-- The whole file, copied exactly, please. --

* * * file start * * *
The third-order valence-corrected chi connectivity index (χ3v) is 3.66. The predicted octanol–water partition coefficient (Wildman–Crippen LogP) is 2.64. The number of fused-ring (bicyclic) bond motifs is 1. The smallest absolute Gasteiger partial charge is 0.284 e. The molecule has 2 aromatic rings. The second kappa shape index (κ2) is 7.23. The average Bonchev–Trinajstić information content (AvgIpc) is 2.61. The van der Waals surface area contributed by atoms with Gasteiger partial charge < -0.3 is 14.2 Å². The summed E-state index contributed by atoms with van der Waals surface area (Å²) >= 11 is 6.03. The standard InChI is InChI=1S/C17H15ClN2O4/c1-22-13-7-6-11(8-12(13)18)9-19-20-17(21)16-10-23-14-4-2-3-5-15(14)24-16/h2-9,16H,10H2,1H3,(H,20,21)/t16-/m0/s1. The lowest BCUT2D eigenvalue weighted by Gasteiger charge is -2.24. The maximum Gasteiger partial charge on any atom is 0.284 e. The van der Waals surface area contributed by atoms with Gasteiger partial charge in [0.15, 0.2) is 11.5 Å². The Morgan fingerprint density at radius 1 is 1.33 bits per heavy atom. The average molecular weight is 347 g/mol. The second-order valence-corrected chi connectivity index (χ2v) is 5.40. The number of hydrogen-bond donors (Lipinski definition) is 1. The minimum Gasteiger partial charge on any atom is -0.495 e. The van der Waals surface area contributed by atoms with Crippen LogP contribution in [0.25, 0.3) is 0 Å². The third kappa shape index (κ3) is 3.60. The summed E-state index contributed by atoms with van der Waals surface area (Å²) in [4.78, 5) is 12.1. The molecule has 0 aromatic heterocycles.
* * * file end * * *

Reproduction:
The third-order valence-corrected chi connectivity index (χ3v) is 3.66. The predicted octanol–water partition coefficient (Wildman–Crippen LogP) is 2.64. The number of fused-ring (bicyclic) bond motifs is 1. The smallest absolute Gasteiger partial charge is 0.284 e. The molecule has 2 aromatic rings. The second kappa shape index (κ2) is 7.23. The average Bonchev–Trinajstić information content (AvgIpc) is 2.61. The van der Waals surface area contributed by atoms with Gasteiger partial charge < -0.3 is 14.2 Å². The summed E-state index contributed by atoms with van der Waals surface area (Å²) >= 11 is 6.03. The standard InChI is InChI=1S/C17H15ClN2O4/c1-22-13-7-6-11(8-12(13)18)9-19-20-17(21)16-10-23-14-4-2-3-5-15(14)24-16/h2-9,16H,10H2,1H3,(H,20,21)/t16-/m0/s1. The lowest BCUT2D eigenvalue weighted by Gasteiger charge is -2.24. The maximum Gasteiger partial charge on any atom is 0.284 e. The van der Waals surface area contributed by atoms with Gasteiger partial charge in [0.15, 0.2) is 11.5 Å². The Morgan fingerprint density at radius 1 is 1.33 bits per heavy atom. The average molecular weight is 347 g/mol. The second-order valence-corrected chi connectivity index (χ2v) is 5.40. The number of hydrogen-bond donors (Lipinski definition) is 1. The minimum Gasteiger partial charge on any atom is -0.495 e. The van der Waals surface area contributed by atoms with Crippen LogP contribution in [0.25, 0.3) is 0 Å². The third kappa shape index (κ3) is 3.60. The summed E-state index contributed by atoms with van der Waals surface area (Å²) in [4.78, 5) is 12.1. The molecule has 0 aromatic heterocycles.